“The laudable efforts by the Nigerian Air Force in building capacity could not have been possible without the determined support of the president. Accordingly, I wish to express our gratitude and unflinching loyalty to the president and Commander-in-Chief President Muhammadu Buhari, for his leadership, determination in providing the enabling environment for the Nigerian Air Force to keep discharging its statutory responsibilities despite other contending imperatives.”
The Inspector General of Police(IGP) Ibrahim Idris, who was the special guest of honour, said he was delighted to inaugurate the newly constructed Headquarters building of 057 Provost Investigation Group and the remodeled forensic laboratory.
He said: “Forensic Science is an integral part of the criminal justice system. It is vital in aiding the investigation of a crime and detection of criminals, as well as proving the innocence of people suspected of crimes that they did not commit. Without the objective evidence obtained through scientific analysis, many crime cases would have gone unsolved and the perpetrators unpunished. It is thus, a veritable tool for not only detection and prosecution, but also deterrence.”
The IGP said that evidence was the cornerstone in modern police investigation, adding that witnesses could fall, be misunderstood, be influenced or contaminated, adding that, ‘a well preserved and analysed evidence does not.
“This effort by the Chief of the Air Staff in providing a befitting and functional environment and making inroads in the application of forensics in policing is laudable. It is a testimony of the Nigerian Air Force leadership’s commitment to push the boundaries, and improve on the methodologies and technological platforms to detect and analyse evidence of crime in the service,” he said.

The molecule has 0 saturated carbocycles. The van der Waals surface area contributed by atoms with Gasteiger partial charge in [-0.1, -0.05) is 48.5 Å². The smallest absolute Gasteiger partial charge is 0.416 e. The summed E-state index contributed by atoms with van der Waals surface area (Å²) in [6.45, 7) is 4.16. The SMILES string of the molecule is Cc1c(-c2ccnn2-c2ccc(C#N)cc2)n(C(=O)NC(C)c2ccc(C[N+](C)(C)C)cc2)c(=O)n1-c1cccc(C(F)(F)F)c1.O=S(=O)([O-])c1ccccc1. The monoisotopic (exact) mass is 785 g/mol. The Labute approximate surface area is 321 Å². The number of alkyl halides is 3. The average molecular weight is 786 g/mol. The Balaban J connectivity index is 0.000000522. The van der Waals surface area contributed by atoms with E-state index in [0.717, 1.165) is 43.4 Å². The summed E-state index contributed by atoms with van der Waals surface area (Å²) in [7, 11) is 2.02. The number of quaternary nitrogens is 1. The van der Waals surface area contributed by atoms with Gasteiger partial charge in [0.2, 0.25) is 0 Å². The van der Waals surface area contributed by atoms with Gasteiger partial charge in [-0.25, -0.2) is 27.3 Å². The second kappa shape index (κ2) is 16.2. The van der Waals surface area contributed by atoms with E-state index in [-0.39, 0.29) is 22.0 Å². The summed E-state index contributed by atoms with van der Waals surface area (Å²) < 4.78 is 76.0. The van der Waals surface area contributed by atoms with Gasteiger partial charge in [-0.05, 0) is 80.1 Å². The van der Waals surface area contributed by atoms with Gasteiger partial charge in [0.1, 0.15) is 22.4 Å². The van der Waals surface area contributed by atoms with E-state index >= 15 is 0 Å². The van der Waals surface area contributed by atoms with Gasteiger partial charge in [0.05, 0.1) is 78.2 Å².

Crime Pattern Analysis
Earlier in his address, the Air Provost Group chief, Group Captain Garuba Bello, welcomed the Chairman Police Service Commission Allhajii Musiliu Smith, who was once an Inspector General of Police.
Moving forward he said: ” Undoubtedly, the intricate nature of modern day criminality requires scientifically based information through detailed analysis of physical evidence as offered by Forensic science. This allows the application of scientific knowledge and methodology to legal problems and criminal investigations.
“The overall aim is to discover and analyse patterns of criminal activities. While the world had moved forward in the use of forensics in carrying out constructed criminal investigations, Nigeria is yet to develop sufficient capacity in this regard both in the civil police and the military.
“As such, the provision of these facilities will enhance the capacity of provost personnel in carrying out their duties, especially in the area of criminal investigations. These would significantly assist Air Provost lnvestigators in obtaining credible evidence for successful prosecution of cases in a court of law while at the same time adding to the country’s crime fighting resources.”